Monthly Archives: August 2009
I cannot believe the Fox syndicated show, American Idol Rewind, is already set to feature Season 5 next month. Wasn’t it just this past season that they had shown Season 4? Hmmm. You know what that means?
If they’re planning to showcase Season 6 next spring (Yay! Melinda Doolittle! Jordin Sparks!), then September of next year is… Season 7!!!!
Wow. Now I’ve got real high hopes that, by the time AI Rewind features David’s season, he’ll really have moved above and beyond his Idol journey. Where would David be by this time next year? And what would Season 7 AI Rewind possibly reveal? This season, more than any other seasons of the show, is a time I would really like to revisit. Not just because it’s the magical season of my discovery of David Archuleta but also because of the behind-the-scenes drama. There seemed to have been so much going on.
Of course, it would also be quite the spectacle of the extraordinary journey David has already taken. Consider, for Season 5, the only thing I really remember is Paris Bennett’s awesome audition (still my favorite AI audition of all time – keep in mind that I had missed David’s audition and didn’t see him until his Hollywood performance of “Heaven”):
This is also the season of Elliot Yamin, Chris Daughtry (who obviously is being pimped to the max in the Rewind promos), Kelly Pickler, Taylor Hicks, and Katherine McPhee. As memorable as each of these contestants were during their season, none of them hold a candle to David, who I believe transformed the show by simply forcing other contestants (like David Cook) to up their game. I don’t think anyone would have predicted the ODD that had fallen upon so many of us, just by watching his audition:
If you put the two auditions together, sung by then teenaged contestants, it’s curious how their journeys on the show ended up so differently. Paris, whose vocals definitely sound richer here, showed through her youth her inability to pick songs that matched her talent and her lack of emotional connections. She mimicked the emotions in songs while David, during his performances, made real heart connections. Needless to say, Paris made it to 5th place her season, while David became runner-up his season. Still, I’m very grateful my first introduction to David was “Heaven” and not “Waiting on the World to Change.” I’m not sure I would have fallen in love at first sight – especially with that big flub on the lyrics. Yikes! Neither was his vocal paralysis nearly as touchingly portrayed as I’ve read on different occasions.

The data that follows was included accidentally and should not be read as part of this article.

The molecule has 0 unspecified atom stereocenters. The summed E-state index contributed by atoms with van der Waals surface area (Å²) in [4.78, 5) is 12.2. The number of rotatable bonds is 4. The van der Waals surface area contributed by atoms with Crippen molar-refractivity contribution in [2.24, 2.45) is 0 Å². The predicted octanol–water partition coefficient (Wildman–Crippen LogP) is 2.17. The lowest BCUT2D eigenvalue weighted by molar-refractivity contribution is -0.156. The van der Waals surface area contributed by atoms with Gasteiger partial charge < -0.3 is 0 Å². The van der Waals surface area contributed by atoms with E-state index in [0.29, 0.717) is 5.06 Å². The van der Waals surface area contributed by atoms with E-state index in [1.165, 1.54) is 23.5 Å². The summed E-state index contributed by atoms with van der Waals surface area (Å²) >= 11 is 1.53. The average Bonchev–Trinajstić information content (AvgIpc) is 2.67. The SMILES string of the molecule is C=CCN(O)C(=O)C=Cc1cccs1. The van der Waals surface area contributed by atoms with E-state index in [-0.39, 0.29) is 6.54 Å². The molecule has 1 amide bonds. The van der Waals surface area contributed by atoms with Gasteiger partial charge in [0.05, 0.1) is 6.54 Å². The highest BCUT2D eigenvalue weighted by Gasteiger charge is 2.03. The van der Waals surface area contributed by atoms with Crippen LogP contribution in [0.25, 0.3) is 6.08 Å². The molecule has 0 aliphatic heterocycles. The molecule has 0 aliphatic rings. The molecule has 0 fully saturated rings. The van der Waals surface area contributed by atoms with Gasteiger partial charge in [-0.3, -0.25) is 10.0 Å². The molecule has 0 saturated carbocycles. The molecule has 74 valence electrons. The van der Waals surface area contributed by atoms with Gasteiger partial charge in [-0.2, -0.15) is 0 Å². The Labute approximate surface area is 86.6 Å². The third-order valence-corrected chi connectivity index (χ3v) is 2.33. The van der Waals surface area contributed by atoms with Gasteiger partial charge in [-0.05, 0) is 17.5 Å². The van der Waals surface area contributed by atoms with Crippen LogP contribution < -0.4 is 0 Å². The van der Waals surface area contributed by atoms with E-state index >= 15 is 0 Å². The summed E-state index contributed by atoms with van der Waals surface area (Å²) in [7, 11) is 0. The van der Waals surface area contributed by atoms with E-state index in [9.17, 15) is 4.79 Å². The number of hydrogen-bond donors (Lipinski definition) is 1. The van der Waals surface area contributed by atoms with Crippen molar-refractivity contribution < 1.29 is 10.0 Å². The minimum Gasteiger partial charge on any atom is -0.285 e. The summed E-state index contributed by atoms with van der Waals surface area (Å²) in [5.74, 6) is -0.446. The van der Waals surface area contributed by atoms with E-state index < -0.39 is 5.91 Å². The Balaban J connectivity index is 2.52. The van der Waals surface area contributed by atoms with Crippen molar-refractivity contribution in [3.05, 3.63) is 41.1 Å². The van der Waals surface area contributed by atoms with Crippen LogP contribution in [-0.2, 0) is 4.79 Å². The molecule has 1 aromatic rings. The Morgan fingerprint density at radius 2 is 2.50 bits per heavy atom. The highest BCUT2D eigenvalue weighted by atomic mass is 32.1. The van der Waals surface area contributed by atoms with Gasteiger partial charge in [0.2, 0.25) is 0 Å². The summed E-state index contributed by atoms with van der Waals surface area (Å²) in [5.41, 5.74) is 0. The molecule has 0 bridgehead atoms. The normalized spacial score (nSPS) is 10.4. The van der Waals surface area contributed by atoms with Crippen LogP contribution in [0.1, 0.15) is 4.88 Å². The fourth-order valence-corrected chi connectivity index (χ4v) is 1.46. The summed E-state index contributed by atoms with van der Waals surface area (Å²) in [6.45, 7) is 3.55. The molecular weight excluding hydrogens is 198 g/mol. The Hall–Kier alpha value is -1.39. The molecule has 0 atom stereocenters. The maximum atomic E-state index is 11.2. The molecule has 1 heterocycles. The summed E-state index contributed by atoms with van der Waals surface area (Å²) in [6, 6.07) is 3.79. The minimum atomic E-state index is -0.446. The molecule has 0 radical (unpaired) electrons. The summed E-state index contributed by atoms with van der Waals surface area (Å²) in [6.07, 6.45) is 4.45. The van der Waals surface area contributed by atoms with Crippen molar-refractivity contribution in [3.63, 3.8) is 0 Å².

I must say, though, that just by having this “rewind” moment and seeing where David began, I’m awestruck by the leaps and bounds he has made so early on this “long and winding road.” By next fall season, I hope his “Rewind” reflections will seem like a very distant memory.
David’s appeal is so wide-reaching and so diverse that he defies niche marketing. Think about it. Who else can appeal to both a conservative religious fanbase, with his clean-cut morals, AND melt the hearts of many a gay boy (not that these two groups have to be mutually exclusive)? This is the same David who can get Mormons and Perez Hilton gushing about his sweet and shy ways.